Because I think it’s important to stop and think for a second about the company who is putting all of this together. Why should they bother taking all this time and expense to negotiate with health care providers on our behalf? The Demand Studios writers appear to be happy. They enjoy what they do. Many claim to be working full time and earning a good salary. So why does Demand Studios need to get into the whole healthcare thing?
The truth is, they don’t.
I’m already seeing the grumbles from the usual suspects, and this plan isn’t for everyone, for sure. However, for a company to go to this level for their writers speaks volumes. When was the last time one of your freelance writing clients went to such lengths for you? It’s one thing for a freelancer’s union to negotiate a plan for writers, but for a company thato hires freelancers to show this level of commitment is unprecedented. Mike spent a lot time on the phone and working into the night to see this happen. You may not agree with web content or you might hate the Demand Studios model, but I can tell you without hesitation that not many of your freelance writing clients ever considered your health care coverage and if there’s something they can do to make it more affordable. This is more than a P.R. move. To quote Mike, “We didn’t do this so people would write about us. There are plenty of other ways to do that. We recognize that our freelancers are people and they have concerns.”
Mike also is reading all the complaints and concerns from freelancers and noted on the Demand Studios forum:
We spoke to many of you and consulted with health insurance experts to determine what our freelancers and what other independent contractors are typically purchasing. What we found was that many either have no insurance or have low cost insurance that covers you for very very little.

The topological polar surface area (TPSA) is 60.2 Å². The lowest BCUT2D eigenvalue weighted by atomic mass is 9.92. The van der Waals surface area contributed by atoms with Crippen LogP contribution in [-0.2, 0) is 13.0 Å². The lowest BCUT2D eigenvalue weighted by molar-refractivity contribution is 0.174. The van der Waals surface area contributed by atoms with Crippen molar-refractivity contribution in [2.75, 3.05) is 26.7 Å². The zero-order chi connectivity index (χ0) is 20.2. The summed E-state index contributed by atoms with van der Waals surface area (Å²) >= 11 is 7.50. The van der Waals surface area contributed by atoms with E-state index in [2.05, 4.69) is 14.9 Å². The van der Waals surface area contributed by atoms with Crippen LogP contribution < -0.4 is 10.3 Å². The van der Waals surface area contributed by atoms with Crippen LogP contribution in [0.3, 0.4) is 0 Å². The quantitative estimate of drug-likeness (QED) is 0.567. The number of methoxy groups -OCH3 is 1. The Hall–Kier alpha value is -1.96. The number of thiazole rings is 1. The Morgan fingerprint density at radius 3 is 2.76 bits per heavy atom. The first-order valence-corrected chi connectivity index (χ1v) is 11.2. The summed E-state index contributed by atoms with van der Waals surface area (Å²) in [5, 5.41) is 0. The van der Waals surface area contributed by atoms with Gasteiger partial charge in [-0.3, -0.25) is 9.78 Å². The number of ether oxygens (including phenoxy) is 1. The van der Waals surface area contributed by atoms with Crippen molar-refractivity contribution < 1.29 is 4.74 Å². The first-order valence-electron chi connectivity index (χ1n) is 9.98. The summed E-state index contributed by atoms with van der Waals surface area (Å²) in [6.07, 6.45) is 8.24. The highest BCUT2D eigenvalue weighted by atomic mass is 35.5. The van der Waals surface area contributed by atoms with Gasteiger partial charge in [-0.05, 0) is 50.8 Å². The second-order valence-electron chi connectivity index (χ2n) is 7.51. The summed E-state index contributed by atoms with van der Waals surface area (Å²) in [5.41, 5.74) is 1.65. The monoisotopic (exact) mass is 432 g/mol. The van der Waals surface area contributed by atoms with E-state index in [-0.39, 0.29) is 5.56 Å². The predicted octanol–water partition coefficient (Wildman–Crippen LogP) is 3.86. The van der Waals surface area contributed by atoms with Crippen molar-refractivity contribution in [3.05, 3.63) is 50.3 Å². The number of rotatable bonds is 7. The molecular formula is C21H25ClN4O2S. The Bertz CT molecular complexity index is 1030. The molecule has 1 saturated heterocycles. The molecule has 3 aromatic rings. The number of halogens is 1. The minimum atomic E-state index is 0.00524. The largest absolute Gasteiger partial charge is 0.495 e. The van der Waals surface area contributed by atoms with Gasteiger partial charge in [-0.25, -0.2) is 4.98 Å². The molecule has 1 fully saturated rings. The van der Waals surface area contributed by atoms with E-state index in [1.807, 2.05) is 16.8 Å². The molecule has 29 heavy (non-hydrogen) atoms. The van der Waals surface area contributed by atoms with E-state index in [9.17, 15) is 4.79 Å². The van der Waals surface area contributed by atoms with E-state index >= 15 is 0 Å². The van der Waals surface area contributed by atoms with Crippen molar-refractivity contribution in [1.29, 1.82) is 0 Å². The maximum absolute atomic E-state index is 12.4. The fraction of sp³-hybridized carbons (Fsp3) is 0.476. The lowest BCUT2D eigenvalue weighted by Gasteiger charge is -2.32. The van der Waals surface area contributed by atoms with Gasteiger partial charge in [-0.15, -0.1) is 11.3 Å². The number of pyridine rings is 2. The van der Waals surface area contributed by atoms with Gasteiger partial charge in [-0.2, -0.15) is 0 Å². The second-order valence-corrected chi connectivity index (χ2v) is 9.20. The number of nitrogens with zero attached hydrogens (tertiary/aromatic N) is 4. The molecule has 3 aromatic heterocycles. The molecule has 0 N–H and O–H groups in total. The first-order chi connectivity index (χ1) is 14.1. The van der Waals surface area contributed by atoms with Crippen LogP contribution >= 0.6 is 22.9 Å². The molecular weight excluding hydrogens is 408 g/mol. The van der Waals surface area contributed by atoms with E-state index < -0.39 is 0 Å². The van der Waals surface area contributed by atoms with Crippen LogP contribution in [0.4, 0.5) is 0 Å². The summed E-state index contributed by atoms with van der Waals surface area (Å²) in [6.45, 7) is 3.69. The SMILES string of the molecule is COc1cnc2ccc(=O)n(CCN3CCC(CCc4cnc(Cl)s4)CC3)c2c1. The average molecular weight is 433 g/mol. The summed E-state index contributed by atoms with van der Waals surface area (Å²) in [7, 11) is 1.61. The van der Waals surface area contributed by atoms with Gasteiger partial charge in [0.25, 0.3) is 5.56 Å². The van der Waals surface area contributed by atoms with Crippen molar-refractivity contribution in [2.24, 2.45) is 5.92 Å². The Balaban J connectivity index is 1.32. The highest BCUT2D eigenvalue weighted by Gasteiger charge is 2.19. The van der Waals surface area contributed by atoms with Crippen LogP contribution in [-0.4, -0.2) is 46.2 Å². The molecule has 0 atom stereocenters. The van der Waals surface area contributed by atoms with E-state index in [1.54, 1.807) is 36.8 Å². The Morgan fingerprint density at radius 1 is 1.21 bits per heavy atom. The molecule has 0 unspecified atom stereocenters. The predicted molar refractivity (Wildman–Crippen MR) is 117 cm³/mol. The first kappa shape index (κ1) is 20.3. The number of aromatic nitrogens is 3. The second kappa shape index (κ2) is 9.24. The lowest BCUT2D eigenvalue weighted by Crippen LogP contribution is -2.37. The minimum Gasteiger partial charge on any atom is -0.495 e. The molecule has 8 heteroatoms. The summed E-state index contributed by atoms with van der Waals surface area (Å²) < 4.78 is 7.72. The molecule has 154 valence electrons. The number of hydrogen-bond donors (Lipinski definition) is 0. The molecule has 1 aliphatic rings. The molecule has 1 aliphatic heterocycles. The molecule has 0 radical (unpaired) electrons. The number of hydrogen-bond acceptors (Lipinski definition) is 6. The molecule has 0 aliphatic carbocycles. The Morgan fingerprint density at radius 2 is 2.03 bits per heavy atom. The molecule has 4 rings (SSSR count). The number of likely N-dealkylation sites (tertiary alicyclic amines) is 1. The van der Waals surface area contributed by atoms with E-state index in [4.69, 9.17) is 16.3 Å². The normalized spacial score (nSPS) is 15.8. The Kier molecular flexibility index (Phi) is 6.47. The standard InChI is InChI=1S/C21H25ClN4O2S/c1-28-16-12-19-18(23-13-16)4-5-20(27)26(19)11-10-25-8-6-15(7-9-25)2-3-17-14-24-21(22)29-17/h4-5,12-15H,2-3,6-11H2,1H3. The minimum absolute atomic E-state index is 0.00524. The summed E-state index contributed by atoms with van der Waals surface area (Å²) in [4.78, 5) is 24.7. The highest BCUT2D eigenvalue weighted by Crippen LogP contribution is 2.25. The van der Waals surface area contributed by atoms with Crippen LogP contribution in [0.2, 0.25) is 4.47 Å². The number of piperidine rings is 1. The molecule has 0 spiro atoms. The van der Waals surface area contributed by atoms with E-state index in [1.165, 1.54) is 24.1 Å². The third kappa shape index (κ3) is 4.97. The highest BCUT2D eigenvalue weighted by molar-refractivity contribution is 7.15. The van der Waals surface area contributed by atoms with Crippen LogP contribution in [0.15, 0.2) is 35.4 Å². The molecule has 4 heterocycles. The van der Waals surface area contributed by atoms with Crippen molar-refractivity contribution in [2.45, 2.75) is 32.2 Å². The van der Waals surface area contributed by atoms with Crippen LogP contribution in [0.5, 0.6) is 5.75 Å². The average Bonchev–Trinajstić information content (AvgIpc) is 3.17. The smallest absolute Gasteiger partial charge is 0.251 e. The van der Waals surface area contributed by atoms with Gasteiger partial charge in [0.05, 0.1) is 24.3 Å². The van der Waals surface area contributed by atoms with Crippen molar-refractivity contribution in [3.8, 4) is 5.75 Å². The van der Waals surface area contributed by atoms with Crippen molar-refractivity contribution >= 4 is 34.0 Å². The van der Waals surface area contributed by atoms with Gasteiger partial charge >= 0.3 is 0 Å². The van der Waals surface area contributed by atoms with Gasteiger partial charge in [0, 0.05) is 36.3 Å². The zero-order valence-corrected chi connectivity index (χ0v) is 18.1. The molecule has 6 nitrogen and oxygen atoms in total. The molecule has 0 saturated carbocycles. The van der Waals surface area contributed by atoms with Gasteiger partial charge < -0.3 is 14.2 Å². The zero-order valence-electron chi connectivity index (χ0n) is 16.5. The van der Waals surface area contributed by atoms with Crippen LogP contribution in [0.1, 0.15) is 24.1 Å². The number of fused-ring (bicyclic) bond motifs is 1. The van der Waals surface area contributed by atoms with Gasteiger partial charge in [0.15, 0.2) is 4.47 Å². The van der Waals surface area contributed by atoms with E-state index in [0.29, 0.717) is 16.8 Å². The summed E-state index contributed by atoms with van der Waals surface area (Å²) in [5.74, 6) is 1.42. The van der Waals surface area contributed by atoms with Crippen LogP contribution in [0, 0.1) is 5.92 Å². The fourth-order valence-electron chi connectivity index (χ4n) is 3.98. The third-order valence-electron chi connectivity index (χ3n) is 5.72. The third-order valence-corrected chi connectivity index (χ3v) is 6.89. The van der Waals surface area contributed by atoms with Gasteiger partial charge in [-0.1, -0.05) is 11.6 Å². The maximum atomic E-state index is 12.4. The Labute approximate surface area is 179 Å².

Based on what I found, the unfortunate reality right now is this: if you are an independent contractor with no affiliation to corporate or government health insurance, obtaining comprehensive, catastrophic health coverage for you and your family is prohibitively expensive for a great many.
Knowing this, we wanted to offer access to plans with a low monthly premium that offer more protection and benefits than plans you can get on your own. For example, we wanted to offer a low cost plan that didn’t make you pay a $2500 – 5000 deductible before you started getting coverage or force to you to answer health questions or disclose pre-existing conditions.
The purpose of this program was to offer a better solution for those who are fending for themselves. After sitting down with experts in the health industry I am confident that this package of benefits could be a really attractive option for many. If you already have fantastic insurance then these plans probably don’t look that earth shattering to you.
That being said, we are paying attention to all of these comments with an eye towards optimizing the offering down the road. This is new ground for us and for freelance writing sites in general and we’re not going to stop here.
Mike also went on to say:
these plans are insurance, not a discount plan. You are able to access discounted rates through the Beech Street plan and the coverage goes against those already discounted rates. Also, there is no cap on the payout of this insurance. If you are in the hospital for a long period of time you are covered at a specific level every day that you are there.
I asked Mike if he plans on topping the health care thing and he let me in on some of what’s coming up in the next few months. People, the bar is going to be raised even higher, so do stay tuned.